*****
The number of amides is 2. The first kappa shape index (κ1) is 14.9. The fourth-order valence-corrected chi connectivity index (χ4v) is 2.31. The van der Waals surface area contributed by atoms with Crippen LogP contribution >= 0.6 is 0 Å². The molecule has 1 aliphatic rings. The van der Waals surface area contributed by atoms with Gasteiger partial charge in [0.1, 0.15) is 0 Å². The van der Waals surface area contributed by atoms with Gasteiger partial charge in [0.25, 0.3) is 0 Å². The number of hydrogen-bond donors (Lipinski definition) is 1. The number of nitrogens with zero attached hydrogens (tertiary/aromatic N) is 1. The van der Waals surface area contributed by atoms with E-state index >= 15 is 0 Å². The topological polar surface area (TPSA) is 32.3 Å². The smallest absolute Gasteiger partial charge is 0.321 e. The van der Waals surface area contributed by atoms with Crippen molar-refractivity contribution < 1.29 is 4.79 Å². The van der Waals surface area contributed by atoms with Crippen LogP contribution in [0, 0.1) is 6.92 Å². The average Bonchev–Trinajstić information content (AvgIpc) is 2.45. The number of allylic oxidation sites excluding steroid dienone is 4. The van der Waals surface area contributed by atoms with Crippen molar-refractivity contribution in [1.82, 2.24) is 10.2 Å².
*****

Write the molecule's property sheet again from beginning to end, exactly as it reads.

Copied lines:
The number of amides is 2. The first kappa shape index (κ1) is 14.9. The fourth-order valence-corrected chi connectivity index (χ4v) is 2.31. The van der Waals surface area contributed by atoms with Crippen LogP contribution >= 0.6 is 0 Å². The molecule has 1 aliphatic rings. The van der Waals surface area contributed by atoms with Gasteiger partial charge in [0.1, 0.15) is 0 Å². The van der Waals surface area contributed by atoms with Gasteiger partial charge in [0.25, 0.3) is 0 Å². The number of hydrogen-bond donors (Lipinski definition) is 1. The number of nitrogens with zero attached hydrogens (tertiary/aromatic N) is 1. The van der Waals surface area contributed by atoms with E-state index >= 15 is 0 Å². The topological polar surface area (TPSA) is 32.3 Å². The smallest absolute Gasteiger partial charge is 0.321 e. The van der Waals surface area contributed by atoms with Crippen molar-refractivity contribution < 1.29 is 4.79 Å². The van der Waals surface area contributed by atoms with Crippen LogP contribution in [0, 0.1) is 6.92 Å². The average Bonchev–Trinajstić information content (AvgIpc) is 2.45. The number of allylic oxidation sites excluding steroid dienone is 4. The van der Waals surface area contributed by atoms with Crippen molar-refractivity contribution in [1.82, 2.24) is 10.2 Å².